Press Statement By DAP Secretary-General And MP For Bagan Lim Guan Eng In Kuala Lumpur On 6.10.2016.
DAP Does Not Oppose The Principle of Political Funding Reforms But Yet Cannot Fully Support The Proposed Reforms Because It Legitimatises Money Politics As Well As Whitewash The RM53 Billion 1MDB Scandal And The RM4.2 Billion Donation Scandal By Absolving BN From All Responsibility.
DAP does not oppose the proposed political funding reforms by the National Consultative Committee on Political Financing (NCCPF) led by federal minister Paul Low but finds it difficult to support what is seen as a political gimmick, which does not contribute to greater transparency on the income and expenditure of political parties to check money politics.
Any proposed political funding reforms must ensure that the vested interests, the rich or criminal elements, can not impact negatively on the health of democracy and the political process by using money to buy influence. The proposed reforms, instead of preventing money politics, appears to legitimatise and institutionalise the culture of money politics by BN. What is most shocking is the removal of the limits on election campaign expenditures.
The current limits on campaign spending by candidates of RM200,000 for federal elections and RM100,000 for state elections, has been observed more by its breach than in its compliance. That limit has been abused by BN candidates 10 times over with impunity, because BN has abused its powers in not punishing the culprits. By allowing unlimited campaign spending where the sky is the limit, money politics and not people’s power will rule, making a complete mockery of democratic elections. There will no longer be free and fair elections but only bought elections.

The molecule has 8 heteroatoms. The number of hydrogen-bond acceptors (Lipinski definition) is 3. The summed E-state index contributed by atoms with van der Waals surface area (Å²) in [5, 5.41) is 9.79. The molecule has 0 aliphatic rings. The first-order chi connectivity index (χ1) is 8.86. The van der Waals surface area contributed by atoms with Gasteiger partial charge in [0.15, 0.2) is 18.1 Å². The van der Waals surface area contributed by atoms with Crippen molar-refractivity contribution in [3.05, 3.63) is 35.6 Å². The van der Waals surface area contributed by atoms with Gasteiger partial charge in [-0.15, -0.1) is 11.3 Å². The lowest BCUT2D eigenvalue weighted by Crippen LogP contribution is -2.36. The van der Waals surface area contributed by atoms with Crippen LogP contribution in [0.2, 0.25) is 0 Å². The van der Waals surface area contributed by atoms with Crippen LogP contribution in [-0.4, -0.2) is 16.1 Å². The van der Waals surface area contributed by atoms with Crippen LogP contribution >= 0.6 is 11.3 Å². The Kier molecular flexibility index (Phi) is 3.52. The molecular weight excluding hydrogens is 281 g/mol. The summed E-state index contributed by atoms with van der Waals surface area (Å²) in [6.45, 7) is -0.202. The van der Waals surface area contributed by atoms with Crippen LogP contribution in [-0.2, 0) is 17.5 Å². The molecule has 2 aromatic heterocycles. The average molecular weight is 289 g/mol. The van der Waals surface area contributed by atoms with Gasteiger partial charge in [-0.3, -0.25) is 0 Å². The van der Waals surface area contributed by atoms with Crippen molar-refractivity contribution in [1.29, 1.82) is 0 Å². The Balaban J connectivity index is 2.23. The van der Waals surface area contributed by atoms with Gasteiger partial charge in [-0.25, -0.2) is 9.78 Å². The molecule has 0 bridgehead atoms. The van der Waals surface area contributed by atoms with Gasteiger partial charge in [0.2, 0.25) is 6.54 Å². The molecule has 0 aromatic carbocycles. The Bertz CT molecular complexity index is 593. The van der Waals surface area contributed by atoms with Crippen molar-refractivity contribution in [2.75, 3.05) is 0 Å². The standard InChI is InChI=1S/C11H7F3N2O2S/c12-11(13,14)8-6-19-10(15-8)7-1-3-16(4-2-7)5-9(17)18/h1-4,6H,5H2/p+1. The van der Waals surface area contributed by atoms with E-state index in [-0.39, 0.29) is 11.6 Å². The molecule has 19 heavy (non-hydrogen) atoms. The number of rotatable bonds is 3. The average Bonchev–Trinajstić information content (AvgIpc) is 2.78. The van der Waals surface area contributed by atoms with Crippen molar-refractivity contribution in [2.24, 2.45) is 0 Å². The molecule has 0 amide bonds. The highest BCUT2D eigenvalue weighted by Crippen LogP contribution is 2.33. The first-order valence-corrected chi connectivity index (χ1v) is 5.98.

The failure to ensure that a full public declaration of assets by candidates who will be leaders of the administration from the Prime Minister, Ministers, Chief Ministers and EXCOs, is disappointing. Worse is the failure to divorce politics from business by banning political parties from engaging in commercial entreprises. BN component parties are actively engaged in business amounting to billions of ringgit, which serves their political interests instead of public benefit.
Further DAP is concerned that the establishment of the Office of the Controller (of political donations and expenditure), with powers to confiscate donations if they are suspected to be from ‘dubious’ sources, will be used as a weapon against the opposition parties to cripple us financially. For too long, institutions which are supposed to be independent, have been compromised to benefit BN, such as the Election Commission and its ongoing proposed state-wide redelineation exercise.
Even though there are a few proposals worth considering, the entire reform plan does not serve to level the playing field between a wealthy BN and a cash-strapped opposition. Not only is this an exercise in futility to eradicate the culture of money politics, but it also serves to perpetuate the lie that there is nothing wrong in the 1MDB and donation scandals.
How can Paul Low endorse an individual politician to open his own bank account to collect political party donations? No democratic country in the world would sanction a personal bank account be opened to collect political donations.
For this reason, DAP does not oppose the principle of proposed political funding reforms but yet cannot fully support it, because it legitimatises money politics as well as whitewash the RM53 billion 1MDB scandal and the RM4.2 billion donation scandal by absolving bn from all responsibility. Political funding reforms should be more extensive and comprehensive to defeat and not institutionalise the culture of money politics in Malaysia.
LIM GUAN ENG